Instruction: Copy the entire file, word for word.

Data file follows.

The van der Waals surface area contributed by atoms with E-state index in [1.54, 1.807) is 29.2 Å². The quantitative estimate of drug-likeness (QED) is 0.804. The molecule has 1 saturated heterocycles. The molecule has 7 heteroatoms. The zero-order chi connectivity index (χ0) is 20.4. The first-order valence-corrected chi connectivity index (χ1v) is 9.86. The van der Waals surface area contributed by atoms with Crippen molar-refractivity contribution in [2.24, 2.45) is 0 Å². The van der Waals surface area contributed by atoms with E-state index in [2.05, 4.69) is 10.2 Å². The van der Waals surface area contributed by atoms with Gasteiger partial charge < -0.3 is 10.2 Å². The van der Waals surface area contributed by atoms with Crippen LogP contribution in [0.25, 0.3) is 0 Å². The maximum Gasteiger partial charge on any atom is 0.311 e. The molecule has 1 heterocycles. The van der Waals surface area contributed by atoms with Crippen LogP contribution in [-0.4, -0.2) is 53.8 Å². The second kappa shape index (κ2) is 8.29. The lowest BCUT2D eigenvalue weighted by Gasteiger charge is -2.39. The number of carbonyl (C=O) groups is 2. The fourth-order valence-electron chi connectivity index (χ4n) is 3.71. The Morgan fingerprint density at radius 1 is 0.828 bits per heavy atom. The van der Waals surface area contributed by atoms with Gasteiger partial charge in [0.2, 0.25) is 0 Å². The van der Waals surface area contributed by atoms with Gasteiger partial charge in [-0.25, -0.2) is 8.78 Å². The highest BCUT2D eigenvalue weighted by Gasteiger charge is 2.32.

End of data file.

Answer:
The van der Waals surface area contributed by atoms with E-state index in [1.54, 1.807) is 29.2 Å². The quantitative estimate of drug-likeness (QED) is 0.804. The molecule has 1 saturated heterocycles. The molecule has 7 heteroatoms. The zero-order chi connectivity index (χ0) is 20.4. The first-order valence-corrected chi connectivity index (χ1v) is 9.86. The van der Waals surface area contributed by atoms with Crippen molar-refractivity contribution in [2.24, 2.45) is 0 Å². The van der Waals surface area contributed by atoms with E-state index in [2.05, 4.69) is 10.2 Å². The van der Waals surface area contributed by atoms with Gasteiger partial charge < -0.3 is 10.2 Å². The van der Waals surface area contributed by atoms with Crippen LogP contribution in [0.25, 0.3) is 0 Å². The maximum Gasteiger partial charge on any atom is 0.311 e. The molecule has 1 heterocycles. The van der Waals surface area contributed by atoms with Crippen LogP contribution in [-0.4, -0.2) is 53.8 Å². The second kappa shape index (κ2) is 8.29. The lowest BCUT2D eigenvalue weighted by Gasteiger charge is -2.39. The number of carbonyl (C=O) groups is 2. The fourth-order valence-electron chi connectivity index (χ4n) is 3.71. The Morgan fingerprint density at radius 1 is 0.828 bits per heavy atom. The van der Waals surface area contributed by atoms with Gasteiger partial charge in [0.2, 0.25) is 0 Å². The van der Waals surface area contributed by atoms with Gasteiger partial charge in [-0.25, -0.2) is 8.78 Å². The highest BCUT2D eigenvalue weighted by Gasteiger charge is 2.32.